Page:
How London shaped Ambedkar : The Tribune India

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How London shaped Ambedkar

How London shaped Ambedkar

Ambedkar in London Edited by William Gould, Santosh Dass and Christophe Jaffrelot. Rupa. Pages 352. Rs 995



Book Title: Ambedkar in London

Author: William Gould

Ranbir Singh

Edited by William Gould, Santosh Dass and Christophe Jaffrelot, ‘Ambedkar in London’ is a contextual exploration of Dr Bhimrao Ramji Ambedkar’s experiences in the British capital, utilising a refreshing interdisciplinary approach. Merging the methodologies of history, urban studies, archival research and political thought, the book sheds new light on the profound impact of Ambedkar’s London sojourn on his anti-caste ideology and activism.

One of the most striking contributions of the book lies in its innovative methodology, especially with regard to the scholarship on Ambedkar. Rather than simply recounting his biography, the editors delve into a previously underutilised resource: the archive. This archival focus is particularly evident in Part One, which meticulously reconstructs Ambedkar’s student life in London. Chapters by Gould, Donnelly and Payne, and Gasztowicz utilise unpublished archival sources, including Ambedkar’s student file at the London School of Economics (LSE), to paint a vivid picture of his academic journey and potential intellectual networks. These details allow the book to move beyond the well-trodden biographical terrain, revealing the formative influence of specific courses, professors and fellow students on Ambedkar’s evolving political ideas.

This focus on the archive extends beyond academic life. Dass, in Chapter 6, utilises letters, emails and media narratives to offer a first-hand account of the campaign to establish the Ambedkar House Museum at 10 KHR, his former residence. This detailed reconstruction not only illuminates the challenges and triumphs of preserving Ambedkar’s legacy in London, but also showcases the relevance of his work.

The book’s engagement with the archive is not merely about recovering the past. By delving into unpublished materials and personal correspondence, the editors demonstrate a crucial link between Ambedkar’s London experiences and the enduring struggles against caste discrimination. For instance, Chapter 7 by Dass, drawing on her own experiences as a founding member of CasteWatchUK, connects Ambedkar’s pioneering legal battles in London to the contemporary fight for anti-caste legislation in Britain. This approach underscores the enduring global impact of Ambedkar’s work.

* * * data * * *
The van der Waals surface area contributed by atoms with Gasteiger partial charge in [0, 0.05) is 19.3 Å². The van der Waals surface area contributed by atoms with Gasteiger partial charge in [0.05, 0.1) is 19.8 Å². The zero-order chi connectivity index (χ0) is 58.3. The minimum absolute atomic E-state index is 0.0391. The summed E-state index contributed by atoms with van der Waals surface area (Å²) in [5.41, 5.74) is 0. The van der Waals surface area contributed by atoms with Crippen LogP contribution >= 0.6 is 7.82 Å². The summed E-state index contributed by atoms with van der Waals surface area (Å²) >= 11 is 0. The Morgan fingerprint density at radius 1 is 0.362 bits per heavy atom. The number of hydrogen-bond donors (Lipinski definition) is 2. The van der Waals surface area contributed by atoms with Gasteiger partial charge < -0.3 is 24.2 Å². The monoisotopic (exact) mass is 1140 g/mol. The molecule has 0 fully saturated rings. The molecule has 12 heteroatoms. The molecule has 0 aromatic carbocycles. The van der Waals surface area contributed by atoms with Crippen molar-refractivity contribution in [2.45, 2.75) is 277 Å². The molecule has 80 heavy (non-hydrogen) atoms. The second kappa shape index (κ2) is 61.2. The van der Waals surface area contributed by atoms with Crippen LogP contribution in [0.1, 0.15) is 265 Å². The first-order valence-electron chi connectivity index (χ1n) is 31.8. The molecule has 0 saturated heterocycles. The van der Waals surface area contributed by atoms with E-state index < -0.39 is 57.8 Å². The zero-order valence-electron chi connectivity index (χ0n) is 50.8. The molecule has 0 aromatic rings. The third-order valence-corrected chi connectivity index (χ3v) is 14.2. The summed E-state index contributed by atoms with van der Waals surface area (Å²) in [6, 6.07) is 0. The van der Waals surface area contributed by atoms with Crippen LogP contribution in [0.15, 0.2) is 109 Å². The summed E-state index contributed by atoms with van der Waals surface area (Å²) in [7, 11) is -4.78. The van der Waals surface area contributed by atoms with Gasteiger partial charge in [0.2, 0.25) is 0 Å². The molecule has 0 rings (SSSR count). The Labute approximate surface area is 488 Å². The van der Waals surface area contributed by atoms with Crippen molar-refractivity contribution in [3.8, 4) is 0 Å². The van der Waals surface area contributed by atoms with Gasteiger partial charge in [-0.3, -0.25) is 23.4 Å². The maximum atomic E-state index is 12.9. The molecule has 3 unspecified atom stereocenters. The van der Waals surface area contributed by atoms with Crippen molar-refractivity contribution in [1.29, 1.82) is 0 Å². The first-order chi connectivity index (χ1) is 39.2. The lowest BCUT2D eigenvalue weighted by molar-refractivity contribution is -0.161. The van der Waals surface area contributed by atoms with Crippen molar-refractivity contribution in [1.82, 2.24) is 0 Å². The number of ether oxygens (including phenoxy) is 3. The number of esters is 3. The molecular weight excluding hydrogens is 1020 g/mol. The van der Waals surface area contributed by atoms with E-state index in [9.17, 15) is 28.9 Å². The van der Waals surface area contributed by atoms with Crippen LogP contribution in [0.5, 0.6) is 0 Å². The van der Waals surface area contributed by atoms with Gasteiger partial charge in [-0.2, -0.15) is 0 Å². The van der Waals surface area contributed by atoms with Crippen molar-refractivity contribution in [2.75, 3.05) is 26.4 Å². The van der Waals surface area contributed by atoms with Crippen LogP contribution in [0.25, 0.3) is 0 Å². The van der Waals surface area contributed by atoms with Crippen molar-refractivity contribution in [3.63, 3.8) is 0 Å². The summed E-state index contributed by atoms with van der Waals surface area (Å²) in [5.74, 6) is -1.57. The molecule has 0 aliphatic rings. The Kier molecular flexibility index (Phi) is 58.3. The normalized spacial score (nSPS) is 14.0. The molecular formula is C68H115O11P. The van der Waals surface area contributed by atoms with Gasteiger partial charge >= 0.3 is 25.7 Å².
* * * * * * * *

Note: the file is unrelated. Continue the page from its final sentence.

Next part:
Furthermore, the book breaks new ground in its exploration of “spatiality”, moving beyond the confines of rural India. It examines how the urban environment of London shaped Ambedkar’s understanding of caste. This lens, as highlighted in the introduction, reveals the stark contrast between the oppressive realities of village life for Dalits and the potential for a measure of social mobility within the city.

This focus on urban studies and geography offers valuable insights into Dalit politics and the ways in which archival traces can illuminate the spatial dimensions of social movements.

‘Ambedkar in London’ is more than just a critical addition to writings on Ambedkar. The editors’ personal connection to Ambedkar’s legacy, evident in their involvement with the Ambedkar House Museum campaign, infuses the narrative with a sense of immediacy.

By researching through the path of archival sources, the book is a time capsule of Ambedkar’s London years, which shaped his intellectual and political trajectory in the years to come. This innovative approach, combined with its interdisciplinary lens and focus on spatiality, sheds new light on a pivotal figure in the fight against the caste system.